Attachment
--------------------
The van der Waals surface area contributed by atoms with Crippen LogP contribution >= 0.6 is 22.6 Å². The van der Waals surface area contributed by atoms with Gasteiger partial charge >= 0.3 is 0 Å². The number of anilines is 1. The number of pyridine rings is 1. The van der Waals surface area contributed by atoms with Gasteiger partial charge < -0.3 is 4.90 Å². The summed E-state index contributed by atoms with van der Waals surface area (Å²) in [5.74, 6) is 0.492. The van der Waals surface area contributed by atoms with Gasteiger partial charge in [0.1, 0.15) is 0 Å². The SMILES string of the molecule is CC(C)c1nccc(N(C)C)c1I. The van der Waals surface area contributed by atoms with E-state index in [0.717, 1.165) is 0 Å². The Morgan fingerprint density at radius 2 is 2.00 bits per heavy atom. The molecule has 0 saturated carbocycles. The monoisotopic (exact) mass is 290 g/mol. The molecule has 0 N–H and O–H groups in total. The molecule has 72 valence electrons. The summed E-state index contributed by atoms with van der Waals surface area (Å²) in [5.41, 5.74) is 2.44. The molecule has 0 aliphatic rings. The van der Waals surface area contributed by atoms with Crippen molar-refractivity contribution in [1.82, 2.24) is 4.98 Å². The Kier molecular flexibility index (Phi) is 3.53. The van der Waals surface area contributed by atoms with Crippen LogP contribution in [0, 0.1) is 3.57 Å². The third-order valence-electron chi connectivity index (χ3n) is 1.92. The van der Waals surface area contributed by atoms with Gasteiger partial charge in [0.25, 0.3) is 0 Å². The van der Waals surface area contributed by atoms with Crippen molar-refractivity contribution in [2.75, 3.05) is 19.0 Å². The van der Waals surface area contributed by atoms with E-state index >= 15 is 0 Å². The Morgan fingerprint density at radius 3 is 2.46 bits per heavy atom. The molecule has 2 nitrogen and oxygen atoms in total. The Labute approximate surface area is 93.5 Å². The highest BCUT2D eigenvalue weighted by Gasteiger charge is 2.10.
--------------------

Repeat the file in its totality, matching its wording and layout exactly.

The van der Waals surface area contributed by atoms with Crippen LogP contribution >= 0.6 is 22.6 Å². The van der Waals surface area contributed by atoms with Gasteiger partial charge >= 0.3 is 0 Å². The number of anilines is 1. The number of pyridine rings is 1. The van der Waals surface area contributed by atoms with Gasteiger partial charge < -0.3 is 4.90 Å². The summed E-state index contributed by atoms with van der Waals surface area (Å²) in [5.74, 6) is 0.492. The van der Waals surface area contributed by atoms with Gasteiger partial charge in [0.1, 0.15) is 0 Å². The SMILES string of the molecule is CC(C)c1nccc(N(C)C)c1I. The van der Waals surface area contributed by atoms with E-state index in [0.717, 1.165) is 0 Å². The Morgan fingerprint density at radius 2 is 2.00 bits per heavy atom. The molecule has 0 saturated carbocycles. The monoisotopic (exact) mass is 290 g/mol. The molecule has 0 N–H and O–H groups in total. The molecule has 72 valence electrons. The summed E-state index contributed by atoms with van der Waals surface area (Å²) in [5.41, 5.74) is 2.44. The molecule has 0 aliphatic rings. The van der Waals surface area contributed by atoms with Crippen molar-refractivity contribution in [1.82, 2.24) is 4.98 Å². The Kier molecular flexibility index (Phi) is 3.53. The van der Waals surface area contributed by atoms with Crippen LogP contribution in [0, 0.1) is 3.57 Å². The third-order valence-electron chi connectivity index (χ3n) is 1.92. The van der Waals surface area contributed by atoms with Gasteiger partial charge in [0.25, 0.3) is 0 Å². The van der Waals surface area contributed by atoms with Crippen molar-refractivity contribution in [2.75, 3.05) is 19.0 Å². The van der Waals surface area contributed by atoms with E-state index >= 15 is 0 Å². The Morgan fingerprint density at radius 3 is 2.46 bits per heavy atom. The molecule has 2 nitrogen and oxygen atoms in total. The Labute approximate surface area is 93.5 Å². The highest BCUT2D eigenvalue weighted by Gasteiger charge is 2.10.